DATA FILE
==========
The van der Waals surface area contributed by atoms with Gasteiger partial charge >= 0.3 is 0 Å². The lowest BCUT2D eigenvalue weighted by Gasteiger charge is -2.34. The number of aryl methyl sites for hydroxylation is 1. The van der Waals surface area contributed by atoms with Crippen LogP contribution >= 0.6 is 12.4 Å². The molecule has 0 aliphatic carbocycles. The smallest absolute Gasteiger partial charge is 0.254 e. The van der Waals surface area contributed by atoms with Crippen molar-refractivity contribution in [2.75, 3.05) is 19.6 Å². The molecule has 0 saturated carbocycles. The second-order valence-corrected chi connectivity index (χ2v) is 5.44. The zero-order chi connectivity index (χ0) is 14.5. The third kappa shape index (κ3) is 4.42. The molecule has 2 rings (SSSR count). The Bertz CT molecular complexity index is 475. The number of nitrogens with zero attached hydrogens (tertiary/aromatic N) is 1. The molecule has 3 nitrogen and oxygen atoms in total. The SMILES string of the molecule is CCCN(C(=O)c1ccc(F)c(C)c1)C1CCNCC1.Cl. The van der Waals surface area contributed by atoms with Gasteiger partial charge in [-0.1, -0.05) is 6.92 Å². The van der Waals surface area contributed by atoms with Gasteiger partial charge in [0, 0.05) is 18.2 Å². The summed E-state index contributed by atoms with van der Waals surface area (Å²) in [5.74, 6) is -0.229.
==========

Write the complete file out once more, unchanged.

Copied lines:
The van der Waals surface area contributed by atoms with Gasteiger partial charge >= 0.3 is 0 Å². The lowest BCUT2D eigenvalue weighted by Gasteiger charge is -2.34. The number of aryl methyl sites for hydroxylation is 1. The van der Waals surface area contributed by atoms with Crippen LogP contribution >= 0.6 is 12.4 Å². The molecule has 0 aliphatic carbocycles. The smallest absolute Gasteiger partial charge is 0.254 e. The van der Waals surface area contributed by atoms with Crippen molar-refractivity contribution in [2.75, 3.05) is 19.6 Å². The molecule has 0 saturated carbocycles. The second-order valence-corrected chi connectivity index (χ2v) is 5.44. The zero-order chi connectivity index (χ0) is 14.5. The third kappa shape index (κ3) is 4.42. The molecule has 2 rings (SSSR count). The Bertz CT molecular complexity index is 475. The number of nitrogens with zero attached hydrogens (tertiary/aromatic N) is 1. The molecule has 3 nitrogen and oxygen atoms in total. The SMILES string of the molecule is CCCN(C(=O)c1ccc(F)c(C)c1)C1CCNCC1.Cl. The van der Waals surface area contributed by atoms with Gasteiger partial charge in [-0.1, -0.05) is 6.92 Å². The van der Waals surface area contributed by atoms with Gasteiger partial charge in [0, 0.05) is 18.2 Å². The summed E-state index contributed by atoms with van der Waals surface area (Å²) in [5.74, 6) is -0.229.